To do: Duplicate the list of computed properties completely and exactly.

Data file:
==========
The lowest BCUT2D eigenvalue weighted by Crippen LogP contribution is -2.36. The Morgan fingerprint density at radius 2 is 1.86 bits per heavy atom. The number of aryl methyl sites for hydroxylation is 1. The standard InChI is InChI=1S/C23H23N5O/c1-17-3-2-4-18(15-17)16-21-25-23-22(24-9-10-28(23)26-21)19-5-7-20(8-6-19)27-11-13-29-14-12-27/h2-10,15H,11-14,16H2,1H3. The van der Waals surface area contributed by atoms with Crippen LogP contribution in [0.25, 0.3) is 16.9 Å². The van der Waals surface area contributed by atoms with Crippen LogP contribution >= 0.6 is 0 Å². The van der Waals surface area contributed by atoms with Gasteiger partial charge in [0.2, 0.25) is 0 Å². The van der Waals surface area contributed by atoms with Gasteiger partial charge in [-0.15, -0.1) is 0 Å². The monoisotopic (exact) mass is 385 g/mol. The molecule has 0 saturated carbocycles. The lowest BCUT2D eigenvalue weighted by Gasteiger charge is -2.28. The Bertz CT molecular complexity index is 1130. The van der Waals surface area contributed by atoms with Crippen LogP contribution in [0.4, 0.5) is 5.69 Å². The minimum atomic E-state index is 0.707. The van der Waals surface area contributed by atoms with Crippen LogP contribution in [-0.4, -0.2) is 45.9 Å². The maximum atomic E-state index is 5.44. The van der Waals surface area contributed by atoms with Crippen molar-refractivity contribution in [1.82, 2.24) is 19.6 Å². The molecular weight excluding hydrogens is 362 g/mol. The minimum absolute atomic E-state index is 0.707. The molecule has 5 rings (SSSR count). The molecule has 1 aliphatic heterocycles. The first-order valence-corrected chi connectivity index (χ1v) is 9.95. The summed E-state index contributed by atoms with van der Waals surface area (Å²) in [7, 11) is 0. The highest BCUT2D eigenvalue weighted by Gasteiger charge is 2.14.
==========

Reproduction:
The lowest BCUT2D eigenvalue weighted by Crippen LogP contribution is -2.36. The Morgan fingerprint density at radius 2 is 1.86 bits per heavy atom. The number of aryl methyl sites for hydroxylation is 1. The standard InChI is InChI=1S/C23H23N5O/c1-17-3-2-4-18(15-17)16-21-25-23-22(24-9-10-28(23)26-21)19-5-7-20(8-6-19)27-11-13-29-14-12-27/h2-10,15H,11-14,16H2,1H3. The van der Waals surface area contributed by atoms with Crippen LogP contribution in [0.25, 0.3) is 16.9 Å². The van der Waals surface area contributed by atoms with Crippen LogP contribution >= 0.6 is 0 Å². The van der Waals surface area contributed by atoms with Gasteiger partial charge in [0.2, 0.25) is 0 Å². The van der Waals surface area contributed by atoms with Gasteiger partial charge in [-0.15, -0.1) is 0 Å². The monoisotopic (exact) mass is 385 g/mol. The molecule has 0 saturated carbocycles. The lowest BCUT2D eigenvalue weighted by Gasteiger charge is -2.28. The Bertz CT molecular complexity index is 1130. The van der Waals surface area contributed by atoms with Crippen LogP contribution in [0.4, 0.5) is 5.69 Å². The minimum atomic E-state index is 0.707. The van der Waals surface area contributed by atoms with Crippen LogP contribution in [-0.4, -0.2) is 45.9 Å². The maximum atomic E-state index is 5.44. The van der Waals surface area contributed by atoms with Crippen molar-refractivity contribution in [1.82, 2.24) is 19.6 Å². The molecular weight excluding hydrogens is 362 g/mol. The minimum absolute atomic E-state index is 0.707. The molecule has 5 rings (SSSR count). The molecule has 1 aliphatic heterocycles. The first-order valence-corrected chi connectivity index (χ1v) is 9.95. The summed E-state index contributed by atoms with van der Waals surface area (Å²) in [7, 11) is 0. The highest BCUT2D eigenvalue weighted by Gasteiger charge is 2.14.